LOS ANGELES — The Disney movie G-Force shows a squad of specially trained, computer-generated guinea pig spies coming to the world's rescue. But animal activists say it will be real-life guinea pigs that need rescuing. Some guinea pig rescue groups have already posted pleas to those who might rush out to buy the furry rodents.
"I can tell you, every single rescue in the United States and abroad took a look at that movie trailer and said, 'Oh God, here we go,' " said Whitney Potsus, vice president of the Critter Connection Inc. in Durham, Conn.
The Orange County Cavy (a.k.a. guinea pig) Haven in Costa Mesa, Calif., has posted urgent Internet pleas to parents asking them to say no when their children beg for guinea pigs, because the animals are too fragile for young children.
It's happened before. Some call it "101 Dalmatians syndrome," after the Disney movie that sent thousands rushing to buy the black-and-white spotted pups. When the dogs failed to act like those in the movie, families gave them up, breeders said.
The popularity of chihuahuas soared after the movies Legally Blonde and Beverly Hills Chihuahua and when Taco Bell featured a talking one in an ad campaign. Ferrets were the animal of choice after Along Came Polly and guinea pigs were in demand after Bedtime Stories.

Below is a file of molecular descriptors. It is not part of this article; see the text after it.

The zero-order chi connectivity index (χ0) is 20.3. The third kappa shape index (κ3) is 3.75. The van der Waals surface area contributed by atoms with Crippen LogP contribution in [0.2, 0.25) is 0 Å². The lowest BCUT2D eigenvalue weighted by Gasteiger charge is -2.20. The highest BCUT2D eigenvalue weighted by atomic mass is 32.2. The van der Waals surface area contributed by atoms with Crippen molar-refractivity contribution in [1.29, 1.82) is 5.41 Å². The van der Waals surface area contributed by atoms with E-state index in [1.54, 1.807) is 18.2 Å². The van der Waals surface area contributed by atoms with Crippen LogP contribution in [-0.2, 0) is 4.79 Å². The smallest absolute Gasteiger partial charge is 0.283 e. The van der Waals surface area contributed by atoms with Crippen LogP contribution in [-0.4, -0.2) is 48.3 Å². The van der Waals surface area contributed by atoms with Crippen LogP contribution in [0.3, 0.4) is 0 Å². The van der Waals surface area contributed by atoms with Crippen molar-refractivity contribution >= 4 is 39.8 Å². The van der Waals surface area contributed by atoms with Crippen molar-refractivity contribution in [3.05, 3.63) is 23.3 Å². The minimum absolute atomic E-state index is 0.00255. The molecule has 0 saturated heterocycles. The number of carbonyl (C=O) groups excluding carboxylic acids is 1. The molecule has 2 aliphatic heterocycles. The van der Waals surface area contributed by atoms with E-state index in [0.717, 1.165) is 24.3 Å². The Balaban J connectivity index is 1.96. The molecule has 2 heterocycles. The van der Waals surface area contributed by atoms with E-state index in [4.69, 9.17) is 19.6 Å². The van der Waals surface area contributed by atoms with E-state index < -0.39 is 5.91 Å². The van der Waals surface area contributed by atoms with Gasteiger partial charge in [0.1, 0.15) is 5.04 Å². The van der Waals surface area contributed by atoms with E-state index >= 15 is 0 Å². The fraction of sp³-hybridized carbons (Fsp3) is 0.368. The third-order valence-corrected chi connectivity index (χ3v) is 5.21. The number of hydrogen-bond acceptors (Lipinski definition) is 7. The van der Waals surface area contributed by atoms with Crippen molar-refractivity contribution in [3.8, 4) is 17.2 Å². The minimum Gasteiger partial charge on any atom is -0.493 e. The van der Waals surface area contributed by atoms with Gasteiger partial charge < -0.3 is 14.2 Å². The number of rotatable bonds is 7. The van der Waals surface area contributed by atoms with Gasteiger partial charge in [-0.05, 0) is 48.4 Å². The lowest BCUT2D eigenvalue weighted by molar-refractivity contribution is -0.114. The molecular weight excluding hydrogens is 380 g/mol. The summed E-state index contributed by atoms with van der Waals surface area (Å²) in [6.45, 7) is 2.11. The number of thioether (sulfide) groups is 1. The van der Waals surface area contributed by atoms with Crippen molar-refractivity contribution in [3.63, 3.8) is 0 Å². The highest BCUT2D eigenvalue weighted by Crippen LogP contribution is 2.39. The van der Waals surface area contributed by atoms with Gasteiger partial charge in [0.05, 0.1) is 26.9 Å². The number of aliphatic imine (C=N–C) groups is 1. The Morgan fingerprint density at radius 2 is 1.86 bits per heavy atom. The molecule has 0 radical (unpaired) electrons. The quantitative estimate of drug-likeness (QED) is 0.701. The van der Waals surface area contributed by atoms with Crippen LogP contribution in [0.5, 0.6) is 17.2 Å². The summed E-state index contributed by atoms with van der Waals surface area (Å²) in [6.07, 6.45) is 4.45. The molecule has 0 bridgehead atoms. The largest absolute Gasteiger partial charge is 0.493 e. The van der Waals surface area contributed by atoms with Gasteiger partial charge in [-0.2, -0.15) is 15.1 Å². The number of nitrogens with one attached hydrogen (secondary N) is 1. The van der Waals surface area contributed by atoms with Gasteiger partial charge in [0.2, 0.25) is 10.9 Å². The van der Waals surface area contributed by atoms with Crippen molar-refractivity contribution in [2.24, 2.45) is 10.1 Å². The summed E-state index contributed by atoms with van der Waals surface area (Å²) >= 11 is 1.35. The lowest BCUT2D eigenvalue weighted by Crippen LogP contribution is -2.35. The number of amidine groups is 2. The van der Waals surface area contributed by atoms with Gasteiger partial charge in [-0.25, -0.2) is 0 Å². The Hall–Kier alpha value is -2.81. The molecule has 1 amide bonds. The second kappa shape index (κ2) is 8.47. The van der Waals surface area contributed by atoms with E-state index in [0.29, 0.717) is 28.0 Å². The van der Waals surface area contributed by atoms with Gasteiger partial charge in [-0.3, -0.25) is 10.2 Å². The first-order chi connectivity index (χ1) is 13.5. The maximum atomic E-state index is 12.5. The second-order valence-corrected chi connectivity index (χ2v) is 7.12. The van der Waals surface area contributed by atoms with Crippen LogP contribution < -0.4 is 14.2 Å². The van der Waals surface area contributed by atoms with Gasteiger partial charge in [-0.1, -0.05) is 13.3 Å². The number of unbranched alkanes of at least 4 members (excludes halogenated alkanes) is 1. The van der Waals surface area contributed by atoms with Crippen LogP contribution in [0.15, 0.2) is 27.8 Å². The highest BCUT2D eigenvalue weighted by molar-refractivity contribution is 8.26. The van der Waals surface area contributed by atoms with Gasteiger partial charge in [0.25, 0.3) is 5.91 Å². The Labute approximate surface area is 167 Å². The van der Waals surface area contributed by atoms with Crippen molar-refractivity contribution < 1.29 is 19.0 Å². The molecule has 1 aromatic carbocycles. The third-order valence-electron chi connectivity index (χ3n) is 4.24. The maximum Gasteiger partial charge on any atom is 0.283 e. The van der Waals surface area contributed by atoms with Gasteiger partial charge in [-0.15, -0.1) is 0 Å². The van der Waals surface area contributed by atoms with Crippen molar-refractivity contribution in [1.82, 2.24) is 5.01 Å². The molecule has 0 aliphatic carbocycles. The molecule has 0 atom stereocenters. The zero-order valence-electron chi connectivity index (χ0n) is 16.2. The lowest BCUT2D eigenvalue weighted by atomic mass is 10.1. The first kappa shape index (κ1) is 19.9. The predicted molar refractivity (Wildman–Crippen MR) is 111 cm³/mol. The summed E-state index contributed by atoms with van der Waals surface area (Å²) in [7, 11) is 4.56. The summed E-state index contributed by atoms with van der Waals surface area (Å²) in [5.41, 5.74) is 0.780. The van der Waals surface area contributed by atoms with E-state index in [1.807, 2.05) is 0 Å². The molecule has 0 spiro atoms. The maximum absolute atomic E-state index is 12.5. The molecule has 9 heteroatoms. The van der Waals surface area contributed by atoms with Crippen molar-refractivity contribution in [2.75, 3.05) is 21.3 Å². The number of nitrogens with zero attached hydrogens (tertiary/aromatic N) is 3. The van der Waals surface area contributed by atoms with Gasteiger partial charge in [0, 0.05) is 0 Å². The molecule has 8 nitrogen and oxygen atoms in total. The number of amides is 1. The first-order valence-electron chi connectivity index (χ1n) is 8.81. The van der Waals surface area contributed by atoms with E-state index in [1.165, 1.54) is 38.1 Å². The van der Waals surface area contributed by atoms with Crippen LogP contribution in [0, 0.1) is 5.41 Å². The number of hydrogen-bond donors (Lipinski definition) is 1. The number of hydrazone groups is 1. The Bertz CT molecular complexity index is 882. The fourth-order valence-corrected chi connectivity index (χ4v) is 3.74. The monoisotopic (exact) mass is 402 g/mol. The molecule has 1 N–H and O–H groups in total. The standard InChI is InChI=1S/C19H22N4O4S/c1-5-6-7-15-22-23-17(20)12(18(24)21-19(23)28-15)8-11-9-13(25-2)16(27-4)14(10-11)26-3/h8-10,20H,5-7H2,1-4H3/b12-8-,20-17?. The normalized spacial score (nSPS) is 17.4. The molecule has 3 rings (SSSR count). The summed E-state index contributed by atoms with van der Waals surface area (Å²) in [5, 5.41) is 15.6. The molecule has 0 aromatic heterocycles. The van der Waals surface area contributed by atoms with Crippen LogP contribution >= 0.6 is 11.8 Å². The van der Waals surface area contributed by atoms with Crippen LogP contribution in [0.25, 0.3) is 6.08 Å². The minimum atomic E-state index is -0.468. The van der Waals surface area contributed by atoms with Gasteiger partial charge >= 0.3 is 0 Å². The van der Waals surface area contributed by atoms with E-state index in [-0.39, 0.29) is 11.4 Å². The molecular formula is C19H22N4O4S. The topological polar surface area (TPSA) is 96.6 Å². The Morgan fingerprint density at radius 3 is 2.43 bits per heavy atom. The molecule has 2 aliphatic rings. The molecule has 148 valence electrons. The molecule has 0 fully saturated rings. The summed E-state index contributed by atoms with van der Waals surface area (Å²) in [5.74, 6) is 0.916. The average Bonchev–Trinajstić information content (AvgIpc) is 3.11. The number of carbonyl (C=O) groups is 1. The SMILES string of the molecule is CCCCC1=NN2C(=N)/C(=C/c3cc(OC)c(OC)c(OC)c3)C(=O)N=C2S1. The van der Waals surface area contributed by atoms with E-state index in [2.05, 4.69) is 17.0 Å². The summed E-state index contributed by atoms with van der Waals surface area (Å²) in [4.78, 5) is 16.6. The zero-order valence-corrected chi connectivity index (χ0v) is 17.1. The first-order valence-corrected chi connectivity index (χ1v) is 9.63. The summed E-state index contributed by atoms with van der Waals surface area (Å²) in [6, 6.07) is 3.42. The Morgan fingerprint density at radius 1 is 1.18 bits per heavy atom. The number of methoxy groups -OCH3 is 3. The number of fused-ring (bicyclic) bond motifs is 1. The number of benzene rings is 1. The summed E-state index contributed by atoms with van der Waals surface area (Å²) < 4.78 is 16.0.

In G-Force, Agents Juarez, Darwin and Blaster drive cars, parachute, use blowtorches, swim, talk, walk on two legs, live in tanks with mice and rats and use hamster balls, Lyn Zantow, a volunteer for the Orange County group, says on her Web site. In real life, she warns, guinea pigs are noisy, eat and poop all the time, require big and clean cages, don't swim and can be expensive to care for if they get sick. And she says they're not for young children.
"We can only hope . . . parents will all do their research before bringing any critters home. Otherwise, when the novelty wears off, rescues everywhere are going to have their hands full," Potsus said.
A guinea pig can scare or startle easily and if a child doesn't have a good hold, it will run off. "Guinea pigs can't jump," said Fenella Fpeece, president of Wee Companions Small Animal Adoption Inc. in San Diego. A fall, even from a sofa, will paralyze them, break their backs and then "they are probably as good as dead."
She is worried about the big plastic balls used in the movie and sold in pet stores. They are made for hamsters and mice, she said. "Guinea pigs don't have flexible backs and they don't go in wheels."
They also have delicate digestive systems. "If you forget to feed it, it's done. Its little life is over," Fpeece said.
She has already been asked if she has a guinea pig that looks like one of the agents. And ads on Craigslist offer "G-Force-type guinea pigs. I am really worried," she said.
Disney is aware of the power of the movies and works to promote a strong pet responsibility message, a spokeswoman said. For G-Force, a statement is posted on the movie's Web site and on other promotional materials, advising viewers to be responsible and research any pet "to make sure it is suitable for your particular situation" and consider adopting from a shelter.
Potsus hopes parents will fudge a little to protect the animals. "We hope parents will use money or time as an excuse," she said. "We like to think the bad economy would cut down on some impulsive decisions."
A suggested alternative to the delicate animals for children who want to re-enact stunts with the movie's stars: guinea pigs of the stuffed or plastic variety.